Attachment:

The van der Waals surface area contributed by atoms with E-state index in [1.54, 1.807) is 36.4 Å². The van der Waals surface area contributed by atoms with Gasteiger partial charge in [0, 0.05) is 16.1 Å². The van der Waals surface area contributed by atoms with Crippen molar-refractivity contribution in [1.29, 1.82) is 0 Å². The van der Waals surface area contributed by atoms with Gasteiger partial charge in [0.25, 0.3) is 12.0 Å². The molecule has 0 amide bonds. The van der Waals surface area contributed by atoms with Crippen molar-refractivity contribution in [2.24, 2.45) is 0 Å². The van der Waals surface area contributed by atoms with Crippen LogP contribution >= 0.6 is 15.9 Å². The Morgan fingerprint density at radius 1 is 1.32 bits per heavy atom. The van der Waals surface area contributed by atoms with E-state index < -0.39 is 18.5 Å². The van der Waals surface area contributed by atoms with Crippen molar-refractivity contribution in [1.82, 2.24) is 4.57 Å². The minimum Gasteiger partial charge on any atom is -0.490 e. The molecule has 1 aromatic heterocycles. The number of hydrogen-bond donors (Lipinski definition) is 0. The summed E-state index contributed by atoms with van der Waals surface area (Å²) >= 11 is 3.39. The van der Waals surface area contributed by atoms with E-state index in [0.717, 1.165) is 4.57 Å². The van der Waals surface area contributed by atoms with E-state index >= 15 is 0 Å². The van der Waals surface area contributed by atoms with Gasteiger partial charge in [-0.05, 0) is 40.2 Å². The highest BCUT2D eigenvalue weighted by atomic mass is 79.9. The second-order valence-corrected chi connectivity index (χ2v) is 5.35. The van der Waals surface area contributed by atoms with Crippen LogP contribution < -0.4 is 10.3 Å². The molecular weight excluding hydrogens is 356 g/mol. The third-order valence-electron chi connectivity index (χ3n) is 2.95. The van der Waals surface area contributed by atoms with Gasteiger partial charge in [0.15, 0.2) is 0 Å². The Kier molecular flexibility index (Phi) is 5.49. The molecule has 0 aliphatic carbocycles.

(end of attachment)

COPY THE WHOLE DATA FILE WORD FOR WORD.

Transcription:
The van der Waals surface area contributed by atoms with E-state index in [1.54, 1.807) is 36.4 Å². The van der Waals surface area contributed by atoms with Gasteiger partial charge in [0, 0.05) is 16.1 Å². The van der Waals surface area contributed by atoms with Crippen molar-refractivity contribution in [1.29, 1.82) is 0 Å². The van der Waals surface area contributed by atoms with Gasteiger partial charge in [0.25, 0.3) is 12.0 Å². The molecule has 0 amide bonds. The van der Waals surface area contributed by atoms with Crippen molar-refractivity contribution in [2.24, 2.45) is 0 Å². The van der Waals surface area contributed by atoms with Crippen LogP contribution >= 0.6 is 15.9 Å². The Morgan fingerprint density at radius 1 is 1.32 bits per heavy atom. The van der Waals surface area contributed by atoms with E-state index < -0.39 is 18.5 Å². The van der Waals surface area contributed by atoms with Crippen molar-refractivity contribution in [1.82, 2.24) is 4.57 Å². The minimum Gasteiger partial charge on any atom is -0.490 e. The molecule has 1 aromatic heterocycles. The number of hydrogen-bond donors (Lipinski definition) is 0. The summed E-state index contributed by atoms with van der Waals surface area (Å²) >= 11 is 3.39. The van der Waals surface area contributed by atoms with E-state index in [0.717, 1.165) is 4.57 Å². The van der Waals surface area contributed by atoms with E-state index >= 15 is 0 Å². The van der Waals surface area contributed by atoms with Gasteiger partial charge in [-0.05, 0) is 40.2 Å². The highest BCUT2D eigenvalue weighted by atomic mass is 79.9. The second-order valence-corrected chi connectivity index (χ2v) is 5.35. The van der Waals surface area contributed by atoms with Crippen LogP contribution < -0.4 is 10.3 Å². The molecular weight excluding hydrogens is 356 g/mol. The third-order valence-electron chi connectivity index (χ3n) is 2.95. The van der Waals surface area contributed by atoms with Gasteiger partial charge in [0.15, 0.2) is 0 Å². The Kier molecular flexibility index (Phi) is 5.49. The molecule has 0 aliphatic carbocycles.